Cut to a long airport tunnel in Bangkok. Everything is white. The tiles, the walls that reach forever up, the roof. We sit there in the walkway at the only power outlet we can find, and the space between us only grows larger with the flicking of the minutes on the old split-flap display. The Only Moment We Were Alone reaches that first cymbal crash and I just know it’s time. We break up with a twelve-hour wait for the flight because that’s just what time the cheap train arrived, and a nine-hour flight home after that. There is so much silence to fill. The song weaves through those staccato guitar repetitions and there are the memories of the temples, and the mountains, and the sweaty night markets and the drinking of potent local spirits in tiny bars. It has been a lovely goodbye even if it really ended long before. We board the flight and the seat between us stays empty. The wall of sound envelops me and I look out the window at the water as it blends into the sky, and wonder about everything that comes next.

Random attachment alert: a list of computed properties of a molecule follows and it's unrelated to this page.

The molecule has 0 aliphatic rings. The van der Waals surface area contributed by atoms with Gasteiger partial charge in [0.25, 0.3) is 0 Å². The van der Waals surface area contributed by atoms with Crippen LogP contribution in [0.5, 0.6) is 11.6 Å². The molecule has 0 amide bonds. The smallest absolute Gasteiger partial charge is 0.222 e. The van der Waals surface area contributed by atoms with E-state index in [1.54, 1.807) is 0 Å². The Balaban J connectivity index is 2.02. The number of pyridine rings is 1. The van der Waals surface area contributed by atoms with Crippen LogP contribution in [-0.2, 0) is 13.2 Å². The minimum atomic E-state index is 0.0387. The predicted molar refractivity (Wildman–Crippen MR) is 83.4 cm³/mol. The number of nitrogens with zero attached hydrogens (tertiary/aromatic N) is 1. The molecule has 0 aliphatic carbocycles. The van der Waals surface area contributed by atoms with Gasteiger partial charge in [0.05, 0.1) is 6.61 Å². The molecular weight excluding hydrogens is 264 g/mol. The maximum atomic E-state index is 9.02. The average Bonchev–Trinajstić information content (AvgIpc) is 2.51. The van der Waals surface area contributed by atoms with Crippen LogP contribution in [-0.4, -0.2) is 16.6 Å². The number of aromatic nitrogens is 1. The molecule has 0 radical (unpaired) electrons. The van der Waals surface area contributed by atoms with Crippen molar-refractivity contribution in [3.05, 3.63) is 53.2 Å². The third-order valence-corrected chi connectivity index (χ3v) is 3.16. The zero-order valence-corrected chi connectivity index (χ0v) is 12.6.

The ocean has always been a healing place for me. When I am not within ten kilometers of it, I feel like I am trapped in a bell jar. I don’t always need to be there, but I need to know it’s close by, ready to take me into its horizon if I need it to. My Six Days At The Bottom Of The Ocean went something like this: I am a little girl and I am jumping through the white wash, I feel the thrill of all that force pushing me up and over the waves. My ears are submerged so that everything takes on an echoed gurgle. I haven’t heard the song yet, but in my memory it is always playing there just below the surface. A wave crashes down on me and the water rushes into my nose and my mouth and my ears. I succumb to it, marveling at how strong nature is, and how small we all are. Time stops there and I don’t feel scared. My fathers’ hands reach down and grab me, and I come up gasping for air, spitting the salt from my lungs.